Fracking junipers*

I asked the tree trimmers who had worked for us before to come do an estimate of pruning the big old tree in back, the big old (slightly younger) tree in front, and ripping out the juniper bushes entirely. As I remember, when they came out last time, they pruned both ashes and the old apple, and removed an upright juniper, and the whole thing cost about $55o.

Umm… this estimate is higher. By a lot
$1600 for the ash in back, $600 for the ash in front. $450 to take out the junipers.
Seriously. $450 for the junipers?
I plan to get another estimate for the big trees, because this seems high. They did come highly recommended, and I was happy with the work they did before, and I am not going to climb up in my 50 year old ash tree and chop things up. But still. Cadillac prices.
I came to a conclusion in the shower, where I do my best thinking, and decided that for 450 I can rip out my own junipers.

Day 1  I started Saturday, tentatively at first, sitting in front with loppers, looking for the trunk, hoping I could just get in there and saw it down. Then I stood up and went around behind the northern-most bush, and saw that where the kids had tried to chop out a playhouse, it was pretty easy to access bigger branches. Lop lop lop, throw into a pile. After a while, I broke out the pruning saw, to get the branches that were too big to get with the lopper.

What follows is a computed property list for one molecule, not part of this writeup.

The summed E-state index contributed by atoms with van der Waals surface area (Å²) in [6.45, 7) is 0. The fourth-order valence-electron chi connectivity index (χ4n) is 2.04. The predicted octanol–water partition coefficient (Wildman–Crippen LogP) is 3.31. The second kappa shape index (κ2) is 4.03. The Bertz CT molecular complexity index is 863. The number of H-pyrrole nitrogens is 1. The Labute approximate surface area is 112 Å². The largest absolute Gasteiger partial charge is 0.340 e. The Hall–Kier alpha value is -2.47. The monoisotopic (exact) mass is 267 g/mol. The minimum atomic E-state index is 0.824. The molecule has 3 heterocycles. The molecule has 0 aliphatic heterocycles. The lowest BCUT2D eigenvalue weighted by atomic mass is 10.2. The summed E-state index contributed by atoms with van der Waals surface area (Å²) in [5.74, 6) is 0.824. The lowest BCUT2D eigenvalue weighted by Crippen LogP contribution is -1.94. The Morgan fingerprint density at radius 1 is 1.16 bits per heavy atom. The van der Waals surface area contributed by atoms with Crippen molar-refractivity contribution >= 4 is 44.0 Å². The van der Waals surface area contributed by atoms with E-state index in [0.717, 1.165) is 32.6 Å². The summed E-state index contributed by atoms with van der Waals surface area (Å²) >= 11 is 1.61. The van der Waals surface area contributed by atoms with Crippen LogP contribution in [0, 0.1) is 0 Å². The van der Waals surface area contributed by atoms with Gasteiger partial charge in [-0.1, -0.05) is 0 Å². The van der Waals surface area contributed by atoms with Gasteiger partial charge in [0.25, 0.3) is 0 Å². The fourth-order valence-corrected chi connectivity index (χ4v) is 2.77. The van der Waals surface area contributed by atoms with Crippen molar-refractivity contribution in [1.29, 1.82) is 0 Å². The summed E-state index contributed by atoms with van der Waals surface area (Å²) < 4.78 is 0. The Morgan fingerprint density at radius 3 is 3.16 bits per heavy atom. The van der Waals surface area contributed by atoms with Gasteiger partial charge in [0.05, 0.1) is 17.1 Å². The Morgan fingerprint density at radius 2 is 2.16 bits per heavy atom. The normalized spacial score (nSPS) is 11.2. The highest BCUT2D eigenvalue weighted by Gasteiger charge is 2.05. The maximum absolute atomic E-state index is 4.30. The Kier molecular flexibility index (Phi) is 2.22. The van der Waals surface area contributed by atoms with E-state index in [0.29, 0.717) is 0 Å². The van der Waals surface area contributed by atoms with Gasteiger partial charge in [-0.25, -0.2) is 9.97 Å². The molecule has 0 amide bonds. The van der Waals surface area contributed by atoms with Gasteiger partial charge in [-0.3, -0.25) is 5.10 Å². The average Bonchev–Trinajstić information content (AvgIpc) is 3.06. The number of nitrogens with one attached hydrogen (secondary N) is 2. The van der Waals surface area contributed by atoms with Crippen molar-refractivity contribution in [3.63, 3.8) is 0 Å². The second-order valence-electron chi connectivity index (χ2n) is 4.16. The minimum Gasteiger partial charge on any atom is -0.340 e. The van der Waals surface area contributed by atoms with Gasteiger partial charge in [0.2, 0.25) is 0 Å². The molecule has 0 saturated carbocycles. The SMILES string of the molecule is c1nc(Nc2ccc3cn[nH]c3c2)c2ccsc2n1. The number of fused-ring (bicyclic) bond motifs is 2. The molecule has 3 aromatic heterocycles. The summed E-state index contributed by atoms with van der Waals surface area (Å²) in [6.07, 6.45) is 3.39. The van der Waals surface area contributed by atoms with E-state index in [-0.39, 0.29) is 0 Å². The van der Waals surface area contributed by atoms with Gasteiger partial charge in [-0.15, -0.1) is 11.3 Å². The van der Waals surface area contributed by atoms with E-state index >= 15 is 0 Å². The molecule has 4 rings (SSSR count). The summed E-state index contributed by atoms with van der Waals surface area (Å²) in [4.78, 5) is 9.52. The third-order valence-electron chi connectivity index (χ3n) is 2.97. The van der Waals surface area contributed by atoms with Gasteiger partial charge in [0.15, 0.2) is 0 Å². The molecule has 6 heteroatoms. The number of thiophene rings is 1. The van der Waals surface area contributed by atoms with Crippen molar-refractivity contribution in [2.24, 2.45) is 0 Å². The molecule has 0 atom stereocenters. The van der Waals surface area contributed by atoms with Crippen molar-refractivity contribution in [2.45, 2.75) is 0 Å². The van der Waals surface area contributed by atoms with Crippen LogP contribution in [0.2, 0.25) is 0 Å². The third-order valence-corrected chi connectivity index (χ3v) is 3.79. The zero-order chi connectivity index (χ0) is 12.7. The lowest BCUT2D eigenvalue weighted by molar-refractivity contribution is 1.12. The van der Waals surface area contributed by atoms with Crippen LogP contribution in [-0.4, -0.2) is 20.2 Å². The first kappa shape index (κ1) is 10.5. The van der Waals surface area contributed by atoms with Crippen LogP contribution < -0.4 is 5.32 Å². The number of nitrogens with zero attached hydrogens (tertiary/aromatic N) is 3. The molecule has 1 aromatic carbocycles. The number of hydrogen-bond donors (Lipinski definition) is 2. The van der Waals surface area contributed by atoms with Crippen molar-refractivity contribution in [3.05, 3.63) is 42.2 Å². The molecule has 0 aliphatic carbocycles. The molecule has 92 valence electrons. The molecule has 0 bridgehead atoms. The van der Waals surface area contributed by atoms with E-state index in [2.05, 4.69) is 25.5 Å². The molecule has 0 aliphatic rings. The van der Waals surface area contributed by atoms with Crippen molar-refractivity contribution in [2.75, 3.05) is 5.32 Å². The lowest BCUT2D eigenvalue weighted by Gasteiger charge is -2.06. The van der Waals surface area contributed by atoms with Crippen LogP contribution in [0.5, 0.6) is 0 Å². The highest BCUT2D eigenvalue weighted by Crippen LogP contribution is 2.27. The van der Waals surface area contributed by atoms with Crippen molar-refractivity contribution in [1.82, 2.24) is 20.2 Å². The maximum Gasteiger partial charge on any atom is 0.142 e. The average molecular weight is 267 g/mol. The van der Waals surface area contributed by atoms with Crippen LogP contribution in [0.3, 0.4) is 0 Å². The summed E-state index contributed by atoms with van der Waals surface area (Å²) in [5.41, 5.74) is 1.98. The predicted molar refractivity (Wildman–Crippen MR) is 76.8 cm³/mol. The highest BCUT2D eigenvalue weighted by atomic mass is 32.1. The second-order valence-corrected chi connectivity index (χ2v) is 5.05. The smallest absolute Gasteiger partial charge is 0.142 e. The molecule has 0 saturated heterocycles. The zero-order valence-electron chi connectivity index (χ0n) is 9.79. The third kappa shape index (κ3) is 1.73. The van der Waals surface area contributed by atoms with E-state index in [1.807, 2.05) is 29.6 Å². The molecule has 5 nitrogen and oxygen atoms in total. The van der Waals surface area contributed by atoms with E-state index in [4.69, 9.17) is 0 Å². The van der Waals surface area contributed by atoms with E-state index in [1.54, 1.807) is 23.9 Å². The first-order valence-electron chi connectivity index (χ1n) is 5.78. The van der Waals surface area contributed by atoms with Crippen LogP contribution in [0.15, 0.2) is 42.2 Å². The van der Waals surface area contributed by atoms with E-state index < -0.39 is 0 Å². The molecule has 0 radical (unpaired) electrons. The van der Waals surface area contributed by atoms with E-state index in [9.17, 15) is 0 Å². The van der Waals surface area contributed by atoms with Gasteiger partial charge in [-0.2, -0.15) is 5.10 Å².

I discovered 3 wasp nests, unoccupied, and a bird nest, also unoccupied.

Little bird nest.

On the first afternoon, I got most of two shrubs cut up, waiting for the main trunk to be cut as close to the ground as possible. The temperature was about 75 degrees, not too bad for working outside, but my arms got scratched up, and I got dust and stuff in my eyes, even with safety glasses, and there were little pieces of prickly stuff everywhere. I kept thinking, “$450… $450”

DH suggested buying a chain saw when I was halfway into it. I may have growled at him.


Day 2 had record breaking temperatures. High temperatures, in case you are wondering. I loaded the pick-up, then discovered the waste yard was closed on Mondays. D’oh. Then I crawled into the house, and waited for it to cool off, investing the time in looking at wholesale bulb catalogs and drawing plans for the new bed. I also took a nap.

Day 3, the weather was cooler, but not by much. I drove the pick-up to the city waste yard, dumped the trimmings, then reloaded twice. The third time I stopped for iced coffee and a brownie, then stocked up on epsom salts.

Day 4: We sawed up the last of the shrubs, loaded up the truck, this time with help from DH, who didn’t have to go into work until late.

We also rented a small electric chainsaw. The stumps are just too big for the pruning saw. It cost about $40, and made the stumps go much more quickly.

Thank you Kate, for taking pictures…maybe we’ll have a conversation sometime about flattering angles.

I’m glad we rented, because safety equipment came with it. If we had bought a saw, I know we would have half-assed the safety part. Sure, I would have worn safety goggles, but the kit from the rental place had chaps, and goggles, and a hard hat with hearing protection.

I’m coming after you, stumpy!